Lt. Col.
The state of New Jersey has denied a concealed carry permit to a Lieutenant Colonel who holds a Top Secret clearance and works at a U.S. Army arsenal that was recently the target of a terrorist attack.

Lt. Col. Terry S. Russell of the United States Army applied for a concealed carry permit almost one year ago, according to the National Review. He was denied by Oceanport Police Chief Daniel W. Barcus because he failed to show “justifiable need,” despite the fact that, as Russell explained in his application'

More @ Guns America

Excellent: 'The Great White Hope'

 ‘The Great White Hope’

“Something startling is happening to middle-aged white Americans. Unlike every other age group, unlike every other racial and ethnic group … death rates in this group have been rising, not falling.”

The big new killers of middle-aged white folks? Alcoholic liver disease, overdoses of heroin and opioids, and suicides. So wrote Gina Kolata in The New York Times of a stunning study by the husband-wife team of Nobel laureate Angus Deaton and Anne Case.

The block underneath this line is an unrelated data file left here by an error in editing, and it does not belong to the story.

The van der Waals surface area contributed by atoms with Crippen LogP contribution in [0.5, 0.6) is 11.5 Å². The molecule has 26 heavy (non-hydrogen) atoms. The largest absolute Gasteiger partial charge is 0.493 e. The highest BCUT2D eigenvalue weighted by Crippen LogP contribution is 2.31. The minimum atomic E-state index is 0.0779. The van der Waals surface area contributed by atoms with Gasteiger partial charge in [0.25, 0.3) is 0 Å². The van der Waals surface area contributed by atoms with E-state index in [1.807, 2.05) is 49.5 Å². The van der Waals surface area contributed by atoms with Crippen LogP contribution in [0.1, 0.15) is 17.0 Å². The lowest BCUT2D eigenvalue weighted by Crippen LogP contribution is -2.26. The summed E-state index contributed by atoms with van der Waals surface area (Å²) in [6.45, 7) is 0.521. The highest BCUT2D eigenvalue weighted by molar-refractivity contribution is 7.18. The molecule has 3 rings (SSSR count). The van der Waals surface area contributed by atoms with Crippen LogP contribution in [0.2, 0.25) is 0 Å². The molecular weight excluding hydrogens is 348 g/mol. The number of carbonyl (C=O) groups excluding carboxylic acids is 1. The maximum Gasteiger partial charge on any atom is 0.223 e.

NC Repost 2011: Whiskey Myers "Ballad of a Southern Man"



The North Carolina Senate unanimously passed legislation Tuesday to provide an immediate $145 million tax cut this year and an additional $205 million tax cut next year mostly benefiting middle class families and small businesses.

The Middle Class Tax Relief Act, sponsored by Senate Finance Committee Chairmen Bob Rucho (R-Mecklenburg), Bill Rabon (R-Brunswick) and Jerry Tillman (R-Randolph), would increase the state’s zero percent tax bracket by more than 12 percent over the next two years. This means all North Carolina taxpayers, regardless of income, will pay no state income taxes on more of their earnings, as follows: